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Empathy, reducing stress, saving money: impacts of COVID-19 on an Australian millennial

Bec is a Digital Marketing Manager at Deloitte Global, based in Toronto, Canada and originally from Australia. A self-professed digital nerd, Bec also loves writing, hiking, and is learning pottery.

I think it’s safe to say that 2020 hasn’t gone according to plan for anyone. Personally, being an Aussie living in Canada, I had plans to travel North America with my husband and take lots of ‘Instagram influencer’ worthy travel photos. Now, the furthest I travel is to the grocery store and back, carrying hand sanitiser and a mask. Not exactly Instagram worthy…

While COVID-19 has been an unprecedented time for all generations, as a millennial, I feel completely overwhelmed with online opinions and news about the impacts it’s had on our generation, especially statistics like Deloitte’s, “2020 Millennial Survey found that as of late April and early May, almost 30% of Gen Zs and a quarter of younger millennials (25–30 years old) reported either losing their jobs or having been placed on temporary, unpaid leave. At that point, about one in five millennials around the world had been put out of work.” I’ve had friends and family with uncertain futures in their jobs, had to reschedule weddings, and struggled with the isolation of lockdown. This isn’t isolated to my social circle – I have no doubt that everyone knows at least one person who has been impacted in some way.

The biggest shift I’ve experienced is sharing my office space (home) with my husband. My role is super flexible, and before lockdown I worked from the Toronto office a couple of days a week and the other days from home. I really only utilised the office space to socialise and make Canadian friends, given I am an expatriate from Australia. Now that my husband is working from home, too, navigating conference calls at the same time has been tricky. The most difficult part has been that our internet decides to disconnect if we are on calls at the same time!

Working from home was entirely new for my husband, but I’ve really enjoyed having a ‘colleague’ who isn’t from the same organisation. We’ve given each other feedback on how we approach our calls and work, and personally I’ve found it to be a positive experience.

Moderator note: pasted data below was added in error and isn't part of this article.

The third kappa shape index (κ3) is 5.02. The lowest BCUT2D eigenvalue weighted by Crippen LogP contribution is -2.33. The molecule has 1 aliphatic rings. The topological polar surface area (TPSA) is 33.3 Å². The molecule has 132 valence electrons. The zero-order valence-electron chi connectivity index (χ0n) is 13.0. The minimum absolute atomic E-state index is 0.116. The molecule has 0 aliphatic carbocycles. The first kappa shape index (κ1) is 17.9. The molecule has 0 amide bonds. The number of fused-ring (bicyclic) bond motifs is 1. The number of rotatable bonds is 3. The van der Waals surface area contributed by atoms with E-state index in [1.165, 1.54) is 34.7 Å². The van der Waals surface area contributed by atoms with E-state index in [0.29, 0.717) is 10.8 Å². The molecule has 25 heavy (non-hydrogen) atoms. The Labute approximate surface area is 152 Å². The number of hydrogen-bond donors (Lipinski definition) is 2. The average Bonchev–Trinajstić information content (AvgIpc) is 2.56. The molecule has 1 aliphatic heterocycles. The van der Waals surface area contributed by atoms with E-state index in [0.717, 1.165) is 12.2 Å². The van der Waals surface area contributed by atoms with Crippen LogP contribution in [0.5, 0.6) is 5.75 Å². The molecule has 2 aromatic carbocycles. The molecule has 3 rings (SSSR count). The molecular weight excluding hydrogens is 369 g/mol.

However, I know not everyone has been as lucky to be able to easily shift their work to a home environment. Hearing and reading about others’ experiences has really helped me be more empathetic to my colleagues’ situations, especially those with kids at home or those who live alone. Working from home affects everybody in different ways, and, in turn, can impact productivity and how people work.

For those who’ve been unable to work, it’s been encouraging to see friends who have taken up learning new skills or launching their own businesses. Digital platforms have enabled millennials to be savvier, to reskill or upskill to future-proof themselves.

It’s hard to know what the future holds once the threat of COVID-19 has dissipated, and this has been a point of stress for me the last few months. That, coupled with the increased workload my team has been under as a result of our increased communications related to COVID-19, has resulted in some ‘I just want to cry’ moments. I’m not alone, as the Deloitte Global 2020 Millennial Survey found that 44% of millennials feel stressed all or most of the time. That’s huge! As a result, workplaces have been stepping up to help curb stress by offering more flexibility and wellbeing initiatives, and even some national governments are encouraging 4-day work weeks.

Personally, however, the most significant contributor to reducing my stress levels from work has been support from my team’s leadership. It’s been made very clear that we are living in unique times, and prioritising our own mental health and wellbeing should remain top of mind. Conversations have been encouraged, and I know that if I need help, am overworked, or simply cannot get something done in time my leadership has my back.

“Don’t be afraid to ask for help when you need it … asking for help isn’t a sign of weakness, it’s a sign of strength” – Barack Obama.

I think the best thing workplaces can do for their millennial employees is encourage openness, be receptive to feedback, and truly listen to millennials and how they feel. This might result in more flexible time off or wellbeing initiatives – but solutions can’t be found without hearing the problems first.

On a different note, my husband and I working from home has actually helped us save money. Before the pandemic, 39% of millennials said their day-to-day finances are a source of a lot of stress, according to Deloitte Global’s 2020 Millennial Survey.  Being able to manage financial stress a little differently has been great for us. Some of the things I’ve started doing to make ‘money matters’ more manageable are:

  • Planning grocery shopping: Making a list of things I actually need for the whole week means I don’t buy items on a whim, and I actually eat all the food I buy.
  • Limiting take-out: We’ve only had take-out twice since March, which seriously helps save money. Another plus – my cooking skills have improved!
  • Avoiding online shopping: As much as I think I “need” new tracksuit pants for working from home, I really don’t. Not spending on non-essential items has really helped with savings.

While 2020 has been a year for the history books (and it’s only July!), I am proud of how millennials have come together to support each other across wellbeing, equality, and making an impact in their communities. I think COVID-19 has helped us remember what truly matters. For me, it’s family, friends, and my health. Oh, and my plant babies!

Millennials and Gen Zs hold the key to creating a “better normal”. Explore more about the Deloitte Global Millennial Survey 2020.

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